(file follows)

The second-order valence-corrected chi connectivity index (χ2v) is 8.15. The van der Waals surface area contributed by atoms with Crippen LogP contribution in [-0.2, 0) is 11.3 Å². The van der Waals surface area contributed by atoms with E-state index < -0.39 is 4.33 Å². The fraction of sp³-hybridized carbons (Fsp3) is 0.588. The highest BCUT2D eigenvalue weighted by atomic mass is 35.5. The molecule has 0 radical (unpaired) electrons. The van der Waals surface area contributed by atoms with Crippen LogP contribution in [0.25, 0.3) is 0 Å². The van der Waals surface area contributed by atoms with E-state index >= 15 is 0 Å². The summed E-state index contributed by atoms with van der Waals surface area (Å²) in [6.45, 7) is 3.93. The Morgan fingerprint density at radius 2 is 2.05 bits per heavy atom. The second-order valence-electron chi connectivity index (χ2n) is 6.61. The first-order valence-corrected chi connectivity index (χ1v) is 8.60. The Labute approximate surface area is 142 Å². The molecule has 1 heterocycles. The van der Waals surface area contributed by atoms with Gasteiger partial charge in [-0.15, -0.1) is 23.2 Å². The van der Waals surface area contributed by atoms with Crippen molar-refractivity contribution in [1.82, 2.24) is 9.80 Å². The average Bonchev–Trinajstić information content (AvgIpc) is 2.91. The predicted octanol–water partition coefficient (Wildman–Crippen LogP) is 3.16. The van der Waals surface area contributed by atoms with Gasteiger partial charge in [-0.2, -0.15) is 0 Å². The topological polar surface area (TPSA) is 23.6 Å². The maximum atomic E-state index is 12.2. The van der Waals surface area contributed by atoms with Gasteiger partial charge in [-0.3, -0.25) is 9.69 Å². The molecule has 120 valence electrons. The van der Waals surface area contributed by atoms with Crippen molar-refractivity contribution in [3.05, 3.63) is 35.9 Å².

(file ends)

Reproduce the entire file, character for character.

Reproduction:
The second-order valence-corrected chi connectivity index (χ2v) is 8.15. The van der Waals surface area contributed by atoms with Crippen LogP contribution in [-0.2, 0) is 11.3 Å². The van der Waals surface area contributed by atoms with E-state index < -0.39 is 4.33 Å². The fraction of sp³-hybridized carbons (Fsp3) is 0.588. The highest BCUT2D eigenvalue weighted by atomic mass is 35.5. The molecule has 0 radical (unpaired) electrons. The van der Waals surface area contributed by atoms with Crippen LogP contribution in [0.25, 0.3) is 0 Å². The van der Waals surface area contributed by atoms with E-state index >= 15 is 0 Å². The summed E-state index contributed by atoms with van der Waals surface area (Å²) in [6.45, 7) is 3.93. The Morgan fingerprint density at radius 2 is 2.05 bits per heavy atom. The second-order valence-electron chi connectivity index (χ2n) is 6.61. The first-order valence-corrected chi connectivity index (χ1v) is 8.60. The Labute approximate surface area is 142 Å². The molecule has 1 heterocycles. The van der Waals surface area contributed by atoms with Gasteiger partial charge in [-0.15, -0.1) is 23.2 Å². The van der Waals surface area contributed by atoms with Crippen molar-refractivity contribution in [1.82, 2.24) is 9.80 Å². The average Bonchev–Trinajstić information content (AvgIpc) is 2.91. The predicted octanol–water partition coefficient (Wildman–Crippen LogP) is 3.16. The van der Waals surface area contributed by atoms with Gasteiger partial charge in [-0.2, -0.15) is 0 Å². The topological polar surface area (TPSA) is 23.6 Å². The maximum atomic E-state index is 12.2. The van der Waals surface area contributed by atoms with Gasteiger partial charge in [-0.3, -0.25) is 9.69 Å². The molecule has 120 valence electrons. The van der Waals surface area contributed by atoms with Crippen molar-refractivity contribution in [3.05, 3.63) is 35.9 Å².